Unini Odama, M.D., leads Northwest Health District with emphasis on teamwork and strong work ethic

November 2, 2017

Unini Odama, M.D., M.P.H., a nephrologist and hypertension specialist, is now the Northwest Health District Health Director. Her training and experience in internal medicine, hypertension, kidney care and treating diseases of the kidneys, kidney transplant, research and public health give her a unique perspective and opportunity to serve and promote a safer and healthier Northwest Georgia.

Dr. Odama explains her vision for the Northwest Health District and how her experience in private medical practice and her public health education shaped her management style.

Q: What are you looking forward to as the new district health director and what are some of your top goals?

A: The Georgia Department of Public Health (DPH) has a great vision – a Safe and Healthier Georgia – and I would like to participate in moving that vision forward in Northwest Georgia. This vision can be achieved only by teamwork. Therefore, my initial priority is to establish a strong, healthy and united Northwest Health District workforce. Strong collaborations with partners in the community and in academia will also allow us to be innovative in creating strategic programs that are efficient and effective.

Early detection and prevention of childhood and adolescent public health problems are another priority in Northwest Georgia, particularly hypertension, substance abuse and the opioid epidemic, which is occurring in an ever-younger segment of the population. Promotion of early-childhood public health education is vital. We hope that such early and sustained intervention will make choosing healthy and protective lifestyles easier, which should ultimately lead to long-lasting positive health and safety benefits.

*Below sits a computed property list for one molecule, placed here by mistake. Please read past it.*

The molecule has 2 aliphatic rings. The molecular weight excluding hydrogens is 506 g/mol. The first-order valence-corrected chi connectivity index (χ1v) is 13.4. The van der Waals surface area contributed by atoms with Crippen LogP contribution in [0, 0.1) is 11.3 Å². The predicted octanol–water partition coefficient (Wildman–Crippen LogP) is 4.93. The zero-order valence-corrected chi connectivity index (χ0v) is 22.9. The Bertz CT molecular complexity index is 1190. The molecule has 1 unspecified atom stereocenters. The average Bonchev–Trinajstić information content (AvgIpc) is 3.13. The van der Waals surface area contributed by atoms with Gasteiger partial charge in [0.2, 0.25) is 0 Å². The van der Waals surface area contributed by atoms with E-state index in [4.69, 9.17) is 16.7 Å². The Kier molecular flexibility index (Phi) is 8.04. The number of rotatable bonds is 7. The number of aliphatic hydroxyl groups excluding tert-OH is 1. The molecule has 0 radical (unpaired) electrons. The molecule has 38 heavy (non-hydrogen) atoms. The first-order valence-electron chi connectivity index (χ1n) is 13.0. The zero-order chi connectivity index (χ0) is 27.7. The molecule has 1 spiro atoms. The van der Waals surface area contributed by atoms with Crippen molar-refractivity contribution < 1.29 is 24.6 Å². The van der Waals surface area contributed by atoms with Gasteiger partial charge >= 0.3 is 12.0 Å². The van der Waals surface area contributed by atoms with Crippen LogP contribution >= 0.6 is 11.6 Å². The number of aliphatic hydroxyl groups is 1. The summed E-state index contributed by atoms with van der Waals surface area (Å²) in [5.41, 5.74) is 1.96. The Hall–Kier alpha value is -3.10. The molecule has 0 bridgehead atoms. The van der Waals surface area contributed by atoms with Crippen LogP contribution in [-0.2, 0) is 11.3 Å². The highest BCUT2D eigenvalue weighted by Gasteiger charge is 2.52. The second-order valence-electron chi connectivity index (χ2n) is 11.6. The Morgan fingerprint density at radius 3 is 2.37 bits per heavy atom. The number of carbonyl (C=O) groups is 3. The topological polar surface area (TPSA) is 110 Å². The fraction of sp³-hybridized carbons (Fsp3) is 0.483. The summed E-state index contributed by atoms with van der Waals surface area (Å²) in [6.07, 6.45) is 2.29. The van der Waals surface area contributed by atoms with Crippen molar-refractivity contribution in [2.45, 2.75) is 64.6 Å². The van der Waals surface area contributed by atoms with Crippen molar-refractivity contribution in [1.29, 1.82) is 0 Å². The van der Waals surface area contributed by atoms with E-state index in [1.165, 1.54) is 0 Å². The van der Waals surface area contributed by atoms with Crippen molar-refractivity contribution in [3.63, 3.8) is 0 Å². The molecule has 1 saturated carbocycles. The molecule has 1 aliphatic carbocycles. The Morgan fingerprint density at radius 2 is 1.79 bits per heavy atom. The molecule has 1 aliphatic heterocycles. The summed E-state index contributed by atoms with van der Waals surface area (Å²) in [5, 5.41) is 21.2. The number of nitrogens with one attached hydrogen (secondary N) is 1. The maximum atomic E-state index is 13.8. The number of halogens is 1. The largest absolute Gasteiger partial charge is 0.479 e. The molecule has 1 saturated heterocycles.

Q:  How does your experience as a nephrologist or kidney specialist and hypertension specialist shape your approach to this job?

A:  Most people with kidney problems, especially those on dialysis, have other public health-related concerns such as poor access to care and social determinant factors. They are also prone to public health issues like chronic hypertension, diabetes, coronary artery disease and infectious diseases like HIV and STDs. The art of listening and learning from patients, skills used daily in the nephrology environment, will be invaluable in the larger scope of Public Health.

Q:  What is your focus right now?

A:  My immediate focus is unifying teams to work together, empowering them to choose to be great, identifying talent, allowing creativity and refocusing teams toward the vision and mission of DPH.

Q:  What’s No. 1 on your wish list?

A:  I wish for District 1 to become a standard-bearing district committed to the safety and health of Northwest Georgians, to demonstrate excellence in public health science stimulated by creativity, and to serve with vigor and joy knowing that each of us makes a difference. 

The Georgia Department of Public Health Northwest Health District works to inform, protect and prevent diseases, injury, and disability, thereby improving the quality of life in 10 northwest Georgia counties: Bartow, Catoosa, Chattooga, Dade, Floyd, Gordon, Haralson, Paulding, Polk and Walker. We provide exceptional medical services, track and prevent the spread of disease, promote health and safety through education and communication, monitor area environmental safety (including restaurant and other food-service inspections) and ensure our community is prepared for public health emergencies. Find us on the web at http://nwgapublichealth.org/.

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